Poster
Assessing the Scalability of Biologically-Motivated Deep Learning Algorithms and Architectures
Sergey Bartunov · Adam Santoro · Blake Richards · Luke Marris · Geoffrey E Hinton · Timothy Lillicrap

Thu Dec 6th 10:45 AM -- 12:45 PM @ Room 210 #98

The backpropagation of error algorithm (BP) is impossible to implement in a real brain. The recent success of deep networks in machine learning and AI, however, has inspired proposals for understanding how the brain might learn across multiple layers, and hence how it might approximate BP. As of yet, none of these proposals have been rigorously evaluated on tasks where BP-guided deep learning has proved critical, or in architectures more structured than simple fully-connected networks. Here we present results on scaling up biologically motivated models of deep learning on datasets which need deep networks with appropriate architectures to achieve good performance. We present results on the MNIST, CIFAR-10, and ImageNet datasets and explore variants of target-propagation (TP) and feedback alignment (FA) algorithms, and explore performance in both fully- and locally-connected architectures. We also introduce weight-transport-free variants of difference target propagation (DTP) modified to remove backpropagation from the penultimate layer. Many of these algorithms perform well for MNIST, but for CIFAR and ImageNet we find that TP and FA variants perform significantly worse than BP, especially for networks composed of locally connected units, opening questions about whether new architectures and algorithms are required to scale these approaches. Our results and implementation details help establish baselines for biologically motivated deep learning schemes going forward.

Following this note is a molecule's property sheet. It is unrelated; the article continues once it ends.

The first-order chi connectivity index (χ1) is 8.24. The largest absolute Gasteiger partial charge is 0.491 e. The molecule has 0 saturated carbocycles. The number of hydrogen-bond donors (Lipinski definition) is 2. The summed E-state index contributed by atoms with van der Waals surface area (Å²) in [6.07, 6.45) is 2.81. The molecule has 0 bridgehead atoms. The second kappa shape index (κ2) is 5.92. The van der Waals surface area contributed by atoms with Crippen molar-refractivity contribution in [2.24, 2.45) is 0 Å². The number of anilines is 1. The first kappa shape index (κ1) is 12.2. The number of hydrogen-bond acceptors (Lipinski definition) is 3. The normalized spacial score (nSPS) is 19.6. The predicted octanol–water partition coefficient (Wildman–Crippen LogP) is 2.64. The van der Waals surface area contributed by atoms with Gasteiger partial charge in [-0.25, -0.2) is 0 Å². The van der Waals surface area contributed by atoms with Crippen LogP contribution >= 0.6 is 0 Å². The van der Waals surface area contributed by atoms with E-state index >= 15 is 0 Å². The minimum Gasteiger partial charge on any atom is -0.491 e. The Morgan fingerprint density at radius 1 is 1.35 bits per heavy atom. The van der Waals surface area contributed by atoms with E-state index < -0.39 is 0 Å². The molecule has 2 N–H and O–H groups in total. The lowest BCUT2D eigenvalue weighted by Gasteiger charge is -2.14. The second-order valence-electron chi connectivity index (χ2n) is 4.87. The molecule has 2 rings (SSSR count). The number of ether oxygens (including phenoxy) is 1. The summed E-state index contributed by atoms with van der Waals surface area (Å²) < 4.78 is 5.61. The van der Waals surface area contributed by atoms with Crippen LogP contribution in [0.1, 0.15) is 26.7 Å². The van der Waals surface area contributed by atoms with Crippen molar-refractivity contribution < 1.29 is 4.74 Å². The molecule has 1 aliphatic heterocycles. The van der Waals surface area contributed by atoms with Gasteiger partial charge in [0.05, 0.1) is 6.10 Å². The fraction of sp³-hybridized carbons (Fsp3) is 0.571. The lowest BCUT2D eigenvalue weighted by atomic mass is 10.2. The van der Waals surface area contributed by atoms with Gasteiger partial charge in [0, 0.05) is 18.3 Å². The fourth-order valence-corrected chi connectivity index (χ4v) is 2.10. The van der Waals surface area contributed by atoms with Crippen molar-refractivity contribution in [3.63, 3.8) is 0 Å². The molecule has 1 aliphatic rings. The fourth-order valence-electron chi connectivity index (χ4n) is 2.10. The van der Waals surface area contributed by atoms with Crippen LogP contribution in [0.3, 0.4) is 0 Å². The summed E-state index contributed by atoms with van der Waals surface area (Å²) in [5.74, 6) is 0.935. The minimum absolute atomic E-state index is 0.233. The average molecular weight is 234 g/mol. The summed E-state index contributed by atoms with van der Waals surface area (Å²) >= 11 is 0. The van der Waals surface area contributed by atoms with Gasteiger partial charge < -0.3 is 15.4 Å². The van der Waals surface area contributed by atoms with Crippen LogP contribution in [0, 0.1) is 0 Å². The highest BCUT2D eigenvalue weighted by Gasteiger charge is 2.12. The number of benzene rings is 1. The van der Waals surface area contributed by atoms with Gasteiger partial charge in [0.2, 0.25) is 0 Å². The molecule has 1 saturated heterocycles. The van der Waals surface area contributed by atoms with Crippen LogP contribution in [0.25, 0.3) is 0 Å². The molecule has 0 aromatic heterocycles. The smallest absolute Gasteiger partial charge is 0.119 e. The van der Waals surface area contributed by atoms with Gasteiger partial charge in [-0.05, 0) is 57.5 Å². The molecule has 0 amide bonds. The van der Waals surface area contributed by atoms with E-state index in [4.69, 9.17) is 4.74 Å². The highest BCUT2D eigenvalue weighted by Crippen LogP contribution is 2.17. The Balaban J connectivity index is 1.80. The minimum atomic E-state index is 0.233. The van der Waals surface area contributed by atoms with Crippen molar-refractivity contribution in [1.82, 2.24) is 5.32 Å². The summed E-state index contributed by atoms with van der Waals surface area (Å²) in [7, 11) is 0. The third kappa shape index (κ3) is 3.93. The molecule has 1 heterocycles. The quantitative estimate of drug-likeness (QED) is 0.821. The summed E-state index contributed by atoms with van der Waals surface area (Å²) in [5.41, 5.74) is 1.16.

Author Information

Sergey Bartunov (DeepMind)
Adam Santoro (DeepMind)
Blake Richards (University of Toronto)
Luke Marris (DeepMind)
Geoffrey E Hinton (Google & University of Toronto)

Geoffrey Hinton received his PhD in Artificial Intelligence from Edinburgh in 1978 and spent five years as a faculty member at Carnegie-Mellon where he pioneered back-propagation, Boltzmann machines and distributed representations of words. In 1987 he became a fellow of the Canadian Institute for Advanced Research and moved to the University of Toronto. In 1998 he founded the Gatsby Computational Neuroscience Unit at University College London, returning to the University of Toronto in 2001. His group at the University of Toronto then used deep learning to change the way speech recognition and object recognition are done. He currently splits his time between the University of Toronto and Google. In 2010 he received the NSERC Herzberg Gold Medal, Canada's top award in Science and Engineering.

Timothy Lillicrap (Google DeepMind)

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